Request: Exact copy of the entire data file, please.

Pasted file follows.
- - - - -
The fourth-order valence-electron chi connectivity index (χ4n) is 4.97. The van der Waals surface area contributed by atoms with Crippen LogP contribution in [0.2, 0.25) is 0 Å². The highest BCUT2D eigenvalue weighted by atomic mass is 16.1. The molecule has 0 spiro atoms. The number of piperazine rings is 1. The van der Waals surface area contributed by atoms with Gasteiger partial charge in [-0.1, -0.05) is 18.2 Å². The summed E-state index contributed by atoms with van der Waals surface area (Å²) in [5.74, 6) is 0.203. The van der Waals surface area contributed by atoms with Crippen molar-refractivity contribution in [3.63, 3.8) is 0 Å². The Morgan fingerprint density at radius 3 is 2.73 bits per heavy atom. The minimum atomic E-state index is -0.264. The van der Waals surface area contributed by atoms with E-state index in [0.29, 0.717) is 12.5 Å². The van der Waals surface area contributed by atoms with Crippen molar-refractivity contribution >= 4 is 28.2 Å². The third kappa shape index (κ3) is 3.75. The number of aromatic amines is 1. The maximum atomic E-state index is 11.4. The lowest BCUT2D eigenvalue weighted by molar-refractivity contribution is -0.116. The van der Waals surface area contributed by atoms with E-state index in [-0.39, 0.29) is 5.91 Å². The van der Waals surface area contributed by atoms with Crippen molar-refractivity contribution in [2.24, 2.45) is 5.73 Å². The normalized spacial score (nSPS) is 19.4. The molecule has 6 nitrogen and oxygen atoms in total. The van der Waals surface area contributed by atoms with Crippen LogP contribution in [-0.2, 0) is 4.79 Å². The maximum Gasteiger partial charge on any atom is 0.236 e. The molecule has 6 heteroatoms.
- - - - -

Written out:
The fourth-order valence-electron chi connectivity index (χ4n) is 4.97. The van der Waals surface area contributed by atoms with Crippen LogP contribution in [0.2, 0.25) is 0 Å². The highest BCUT2D eigenvalue weighted by atomic mass is 16.1. The molecule has 0 spiro atoms. The number of piperazine rings is 1. The van der Waals surface area contributed by atoms with Gasteiger partial charge in [-0.1, -0.05) is 18.2 Å². The summed E-state index contributed by atoms with van der Waals surface area (Å²) in [5.74, 6) is 0.203. The van der Waals surface area contributed by atoms with Crippen molar-refractivity contribution in [3.63, 3.8) is 0 Å². The Morgan fingerprint density at radius 3 is 2.73 bits per heavy atom. The minimum atomic E-state index is -0.264. The van der Waals surface area contributed by atoms with E-state index in [0.29, 0.717) is 12.5 Å². The van der Waals surface area contributed by atoms with Crippen molar-refractivity contribution >= 4 is 28.2 Å². The third kappa shape index (κ3) is 3.75. The number of aromatic amines is 1. The maximum atomic E-state index is 11.4. The lowest BCUT2D eigenvalue weighted by molar-refractivity contribution is -0.116. The van der Waals surface area contributed by atoms with E-state index in [-0.39, 0.29) is 5.91 Å². The van der Waals surface area contributed by atoms with Crippen molar-refractivity contribution in [2.24, 2.45) is 5.73 Å². The normalized spacial score (nSPS) is 19.4. The molecule has 6 nitrogen and oxygen atoms in total. The van der Waals surface area contributed by atoms with Crippen LogP contribution in [-0.2, 0) is 4.79 Å². The maximum Gasteiger partial charge on any atom is 0.236 e. The molecule has 6 heteroatoms.